I know that the main reason my boyfriend goes out with me is that I have cable television, and therefore he has permanent access to Attheraces. I don’t mind: he loves me for other reasons, but I’m pretty sure that it’s being able to watch low-grade American racing in the middle of the night that tips the balance in my favour.
I’ve always ridden horses and liked racing, but had no idea before I met Matt of the white-hot intensity of many people’s passion for the sport. It’s as though the industry takes on God-like proportions: let us pray at the altar of the turf.
I’ll read anything, from Kant to cornflake packets, and lose myself in the depths of each book, crying, raging and laughing my way through tube journeys and baths. Matt reads the Racing Post. Oh, and the Racing Post Weekender for a bit of variety. The only book he says he would really like to read is the autobiography of his hero, Sir Mark Prescott, and sadly this long-awaited classic is taking longer than the new Harry Potter. And yes, his favourite song at the moment is Glen Campbell’s Rhinestone Cowboy. Nothing to do with a certain ante-post bet struck last year at 40/1?
He honestly believed (or is very good at winding me up, which is entirely possible) that Nijinsky, Stravinsky and Diaghilev are just ex-Ballydoyle inmates — I don’t think the Ballets Russes ever made an appearance on a major racecourse. Of course he knows that Mozart was a composer, but while the name may conjure up a few bars of the Magic Flute for you or me, Matt will always associate it with that blistering sprint two years ago that left the other July Cup runners looking like Welsh cobs.
We went to see The Tempest recently at the Old Vic. Matt had been rather dreading going to the theatre with me. After all, there was a nice little claimer from Gulfstream Park he rather wanted to watch, but he brightened up considerably when I told him what we were going to watch.
"Tempest. Used to be trained by Sir Michael Stoute. Ran in Golan’s 2,000 Guineas, and was third in the Dewhurst. Are there any horses in this play?"
"I can’t really remember, darling. Maybe. In fact, I think there are…" I say, crossing my fingers and blushing guiltily.
Don’t get me wrong, he is charming, funny and bright with a great job — albeit one which allows him to live and breathe racing, spending a good part of the morning reading form and a good part of the afternoon watching his selections romp home (not necessarily in front).
We sound worlds apart, but I love the fact that we always have something to talk about: we went out for dinner not long ago and, after a couple of bottles of wine, he gave me a racing quiz on Cheltenham 2002. I had to reel off all last year’s winners in the correct order, giving the race name as well for a bonus. We did it twice and I got over 80% the second time, even remembering that Fadoudal Du Cochet won the Grand Annual. He was rather impressed, I think, although it’s been a long, hard road to forgiveness after I backed Blowing Wind at 25/1 during the Cheltenham Festival last year without telling him.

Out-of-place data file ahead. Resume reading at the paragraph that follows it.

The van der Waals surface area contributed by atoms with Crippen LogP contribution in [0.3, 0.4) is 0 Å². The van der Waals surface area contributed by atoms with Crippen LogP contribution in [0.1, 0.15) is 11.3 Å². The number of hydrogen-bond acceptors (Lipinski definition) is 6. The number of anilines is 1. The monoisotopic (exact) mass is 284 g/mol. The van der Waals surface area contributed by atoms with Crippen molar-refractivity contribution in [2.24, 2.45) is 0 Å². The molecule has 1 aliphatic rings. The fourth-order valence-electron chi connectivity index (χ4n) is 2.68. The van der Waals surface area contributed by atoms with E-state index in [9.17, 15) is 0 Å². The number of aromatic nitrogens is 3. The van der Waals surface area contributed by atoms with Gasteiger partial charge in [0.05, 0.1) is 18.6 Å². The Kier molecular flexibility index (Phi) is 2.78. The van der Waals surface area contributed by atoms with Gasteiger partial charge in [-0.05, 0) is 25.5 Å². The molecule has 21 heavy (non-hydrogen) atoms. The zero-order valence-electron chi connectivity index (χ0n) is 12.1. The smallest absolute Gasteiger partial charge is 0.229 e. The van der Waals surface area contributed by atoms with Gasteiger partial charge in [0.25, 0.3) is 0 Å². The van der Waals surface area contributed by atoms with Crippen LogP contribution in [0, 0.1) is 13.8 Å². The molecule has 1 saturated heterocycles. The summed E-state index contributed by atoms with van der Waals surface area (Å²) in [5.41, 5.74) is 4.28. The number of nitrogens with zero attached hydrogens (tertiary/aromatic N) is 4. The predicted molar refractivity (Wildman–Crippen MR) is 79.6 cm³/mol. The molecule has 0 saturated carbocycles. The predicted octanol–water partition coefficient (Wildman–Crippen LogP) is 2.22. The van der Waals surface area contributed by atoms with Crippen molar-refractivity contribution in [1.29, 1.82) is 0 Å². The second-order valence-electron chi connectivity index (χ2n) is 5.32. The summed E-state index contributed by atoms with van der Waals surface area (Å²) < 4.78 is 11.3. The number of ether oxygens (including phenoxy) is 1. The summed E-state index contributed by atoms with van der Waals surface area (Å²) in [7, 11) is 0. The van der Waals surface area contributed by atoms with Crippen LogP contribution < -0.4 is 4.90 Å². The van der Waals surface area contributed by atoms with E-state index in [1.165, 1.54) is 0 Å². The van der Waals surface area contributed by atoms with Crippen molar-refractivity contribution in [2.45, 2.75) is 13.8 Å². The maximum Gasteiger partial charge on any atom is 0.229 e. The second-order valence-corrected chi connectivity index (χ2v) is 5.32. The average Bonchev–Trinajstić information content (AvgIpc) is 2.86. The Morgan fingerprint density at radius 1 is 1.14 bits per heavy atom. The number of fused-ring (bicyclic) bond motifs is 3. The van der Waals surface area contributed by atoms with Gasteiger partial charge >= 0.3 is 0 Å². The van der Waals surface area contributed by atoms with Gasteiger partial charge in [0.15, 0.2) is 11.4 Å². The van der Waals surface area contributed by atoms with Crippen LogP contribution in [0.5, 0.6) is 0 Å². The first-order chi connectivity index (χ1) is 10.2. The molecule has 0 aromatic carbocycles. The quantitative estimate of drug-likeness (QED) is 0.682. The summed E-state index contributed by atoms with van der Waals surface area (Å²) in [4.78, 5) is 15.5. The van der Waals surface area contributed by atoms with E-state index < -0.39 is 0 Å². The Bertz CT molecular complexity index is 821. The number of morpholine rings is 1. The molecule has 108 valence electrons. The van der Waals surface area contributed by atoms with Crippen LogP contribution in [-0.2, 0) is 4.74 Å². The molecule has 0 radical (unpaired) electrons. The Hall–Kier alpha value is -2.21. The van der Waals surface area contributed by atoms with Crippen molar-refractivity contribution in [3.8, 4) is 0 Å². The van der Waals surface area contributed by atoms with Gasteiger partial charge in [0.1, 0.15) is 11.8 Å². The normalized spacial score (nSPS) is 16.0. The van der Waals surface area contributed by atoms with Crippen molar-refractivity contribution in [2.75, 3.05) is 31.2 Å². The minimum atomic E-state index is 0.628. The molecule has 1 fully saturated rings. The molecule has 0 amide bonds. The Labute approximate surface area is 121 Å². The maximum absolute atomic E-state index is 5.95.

Insidiously, his ardour for the racing game has crept into me. I began to understand after watching Galileo and Fantastic Light duelling up the straight at Ascot in a Turner-esque storm of steam, light and speed, and watching the Wincanton crowd pour out their respect and affection for a supremely assured and masterful See More Business, cemented the relationship.
Other people have begun to appreciate this: my flat-mate was overheard saying, in tones of mock-despair, "they come in at 2.30 in the morning and they’re still arguing about the bloody betting for the Gold Cup."
I’m hooked. Like any addict who craves a hit, the rush of watching a magnificent horse and his brave jockey combine to achieve a supreme effort that neither could do alone makes my heart race and my head sing.
I do get too emotional about it all though. Watching the film Shergar on television last week, I cried solidly for 20 minutes, while my pragmatic boyfriend looked on quizzically, occasionally patting my arm in a rather perfunctory way. But at least he understands what it is that I am getting weepy about, and he gave me a huge hug after Bacchanal’s fatal fall. He doesn’t say, "it’s only a horse race," which has to be one of the most irritating things non-racing friends can say. Of course it’s just a horse race, I didn’t think it was a meeting of the United Nations Security Council. But it’s also so much more than just a bunch of quadrupeds running in a circle or straight line with one going faster than the others.
I realised not long ago that a great deal of my friends now either work in racing or follow the sport quite closely. Perhaps it’s the fact that the stomach-churning highs and lows everyone endures in racing, as a punter, participant or armchair expert, mean that they tend to face the rest of life with some equanimity and a sense of humour. Perhaps all that fresh air is good for them, although there’s nothing fresh about the Arkle Bar. Or perhaps it’s just that great minds think alike.
Poor Matt, there’s been a slight reversal in our roles. He now has to put up with endless questions about the chances of particular horses and, when someone lent me a copy of a book about the Magnier/Sangster alliance, I barely took any notice of him for a week because I was so engrossed.
All together now, "Like a rhinestone cowboy/ Riding out on a horse in a star-spangled rodeo…"